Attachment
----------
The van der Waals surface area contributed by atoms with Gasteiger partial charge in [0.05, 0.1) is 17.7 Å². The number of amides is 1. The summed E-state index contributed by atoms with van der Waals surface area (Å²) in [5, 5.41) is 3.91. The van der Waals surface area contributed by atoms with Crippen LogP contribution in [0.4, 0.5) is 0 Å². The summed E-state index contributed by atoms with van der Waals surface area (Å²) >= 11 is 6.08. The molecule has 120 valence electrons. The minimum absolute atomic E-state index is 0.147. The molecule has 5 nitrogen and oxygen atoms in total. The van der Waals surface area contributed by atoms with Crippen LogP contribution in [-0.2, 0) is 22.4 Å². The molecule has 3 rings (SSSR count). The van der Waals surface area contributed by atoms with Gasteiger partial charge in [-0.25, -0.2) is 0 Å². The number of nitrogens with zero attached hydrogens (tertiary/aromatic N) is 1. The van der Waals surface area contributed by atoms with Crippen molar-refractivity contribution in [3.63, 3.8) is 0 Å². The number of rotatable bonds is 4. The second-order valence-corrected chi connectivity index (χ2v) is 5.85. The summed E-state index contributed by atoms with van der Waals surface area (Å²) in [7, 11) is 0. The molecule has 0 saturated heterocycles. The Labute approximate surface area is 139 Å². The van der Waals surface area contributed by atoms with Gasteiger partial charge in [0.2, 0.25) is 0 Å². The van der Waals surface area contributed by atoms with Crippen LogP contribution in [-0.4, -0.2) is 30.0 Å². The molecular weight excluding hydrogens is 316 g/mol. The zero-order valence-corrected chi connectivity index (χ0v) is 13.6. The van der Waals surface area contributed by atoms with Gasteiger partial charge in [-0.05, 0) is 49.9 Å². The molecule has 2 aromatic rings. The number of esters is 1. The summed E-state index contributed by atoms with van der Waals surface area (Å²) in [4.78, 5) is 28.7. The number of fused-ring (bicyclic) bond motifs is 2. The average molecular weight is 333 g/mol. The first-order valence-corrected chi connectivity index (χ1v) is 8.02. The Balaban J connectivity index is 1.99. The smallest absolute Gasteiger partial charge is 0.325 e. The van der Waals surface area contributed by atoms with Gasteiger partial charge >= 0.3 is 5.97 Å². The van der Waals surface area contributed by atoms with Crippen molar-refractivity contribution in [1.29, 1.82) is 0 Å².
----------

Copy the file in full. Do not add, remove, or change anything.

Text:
The van der Waals surface area contributed by atoms with Gasteiger partial charge in [0.05, 0.1) is 17.7 Å². The number of amides is 1. The summed E-state index contributed by atoms with van der Waals surface area (Å²) in [5, 5.41) is 3.91. The van der Waals surface area contributed by atoms with Crippen LogP contribution in [0.4, 0.5) is 0 Å². The summed E-state index contributed by atoms with van der Waals surface area (Å²) >= 11 is 6.08. The molecule has 120 valence electrons. The minimum absolute atomic E-state index is 0.147. The molecule has 5 nitrogen and oxygen atoms in total. The van der Waals surface area contributed by atoms with Crippen LogP contribution in [-0.2, 0) is 22.4 Å². The molecule has 3 rings (SSSR count). The van der Waals surface area contributed by atoms with Gasteiger partial charge in [-0.25, -0.2) is 0 Å². The number of nitrogens with zero attached hydrogens (tertiary/aromatic N) is 1. The van der Waals surface area contributed by atoms with Crippen molar-refractivity contribution in [3.63, 3.8) is 0 Å². The number of rotatable bonds is 4. The second-order valence-corrected chi connectivity index (χ2v) is 5.85. The summed E-state index contributed by atoms with van der Waals surface area (Å²) in [7, 11) is 0. The molecule has 0 saturated heterocycles. The Labute approximate surface area is 139 Å². The van der Waals surface area contributed by atoms with Gasteiger partial charge in [0.2, 0.25) is 0 Å². The van der Waals surface area contributed by atoms with Crippen LogP contribution in [-0.4, -0.2) is 30.0 Å². The molecular weight excluding hydrogens is 316 g/mol. The zero-order valence-corrected chi connectivity index (χ0v) is 13.6. The van der Waals surface area contributed by atoms with Gasteiger partial charge in [-0.05, 0) is 49.9 Å². The molecule has 2 aromatic rings. The number of esters is 1. The summed E-state index contributed by atoms with van der Waals surface area (Å²) in [4.78, 5) is 28.7. The number of fused-ring (bicyclic) bond motifs is 2. The average molecular weight is 333 g/mol. The first-order valence-corrected chi connectivity index (χ1v) is 8.02. The Balaban J connectivity index is 1.99. The smallest absolute Gasteiger partial charge is 0.325 e. The van der Waals surface area contributed by atoms with Gasteiger partial charge >= 0.3 is 5.97 Å². The van der Waals surface area contributed by atoms with Crippen molar-refractivity contribution in [1.29, 1.82) is 0 Å².